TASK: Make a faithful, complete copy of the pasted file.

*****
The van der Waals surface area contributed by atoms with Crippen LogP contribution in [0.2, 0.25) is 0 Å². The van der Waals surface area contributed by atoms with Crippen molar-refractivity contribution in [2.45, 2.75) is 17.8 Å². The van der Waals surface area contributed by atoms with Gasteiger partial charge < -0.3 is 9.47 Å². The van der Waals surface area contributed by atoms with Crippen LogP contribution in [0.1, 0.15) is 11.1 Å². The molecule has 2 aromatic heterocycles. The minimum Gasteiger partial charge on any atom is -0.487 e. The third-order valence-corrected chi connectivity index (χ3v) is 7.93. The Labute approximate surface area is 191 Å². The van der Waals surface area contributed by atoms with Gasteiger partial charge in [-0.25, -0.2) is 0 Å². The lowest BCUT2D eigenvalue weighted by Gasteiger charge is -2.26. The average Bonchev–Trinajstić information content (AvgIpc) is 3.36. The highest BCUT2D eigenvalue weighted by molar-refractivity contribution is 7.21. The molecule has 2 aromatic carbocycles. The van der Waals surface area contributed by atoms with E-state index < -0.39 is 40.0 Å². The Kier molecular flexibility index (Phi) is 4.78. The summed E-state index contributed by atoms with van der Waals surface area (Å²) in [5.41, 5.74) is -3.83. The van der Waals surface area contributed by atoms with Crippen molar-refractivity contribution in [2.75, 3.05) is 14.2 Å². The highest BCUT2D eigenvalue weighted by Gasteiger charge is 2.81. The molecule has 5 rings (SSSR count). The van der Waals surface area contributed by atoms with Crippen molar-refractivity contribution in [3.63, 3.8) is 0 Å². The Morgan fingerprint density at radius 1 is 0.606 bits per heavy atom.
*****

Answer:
The van der Waals surface area contributed by atoms with Crippen LogP contribution in [0.2, 0.25) is 0 Å². The van der Waals surface area contributed by atoms with Crippen molar-refractivity contribution in [2.45, 2.75) is 17.8 Å². The van der Waals surface area contributed by atoms with Gasteiger partial charge < -0.3 is 9.47 Å². The van der Waals surface area contributed by atoms with Crippen LogP contribution in [0.1, 0.15) is 11.1 Å². The molecule has 2 aromatic heterocycles. The minimum Gasteiger partial charge on any atom is -0.487 e. The third-order valence-corrected chi connectivity index (χ3v) is 7.93. The Labute approximate surface area is 191 Å². The van der Waals surface area contributed by atoms with Gasteiger partial charge in [-0.25, -0.2) is 0 Å². The lowest BCUT2D eigenvalue weighted by Gasteiger charge is -2.26. The average Bonchev–Trinajstić information content (AvgIpc) is 3.36. The highest BCUT2D eigenvalue weighted by molar-refractivity contribution is 7.21. The molecule has 2 aromatic carbocycles. The van der Waals surface area contributed by atoms with E-state index < -0.39 is 40.0 Å². The Kier molecular flexibility index (Phi) is 4.78. The summed E-state index contributed by atoms with van der Waals surface area (Å²) in [5.41, 5.74) is -3.83. The van der Waals surface area contributed by atoms with Crippen molar-refractivity contribution in [2.75, 3.05) is 14.2 Å². The highest BCUT2D eigenvalue weighted by Gasteiger charge is 2.81. The molecule has 5 rings (SSSR count). The van der Waals surface area contributed by atoms with Crippen molar-refractivity contribution in [3.63, 3.8) is 0 Å². The Morgan fingerprint density at radius 1 is 0.606 bits per heavy atom.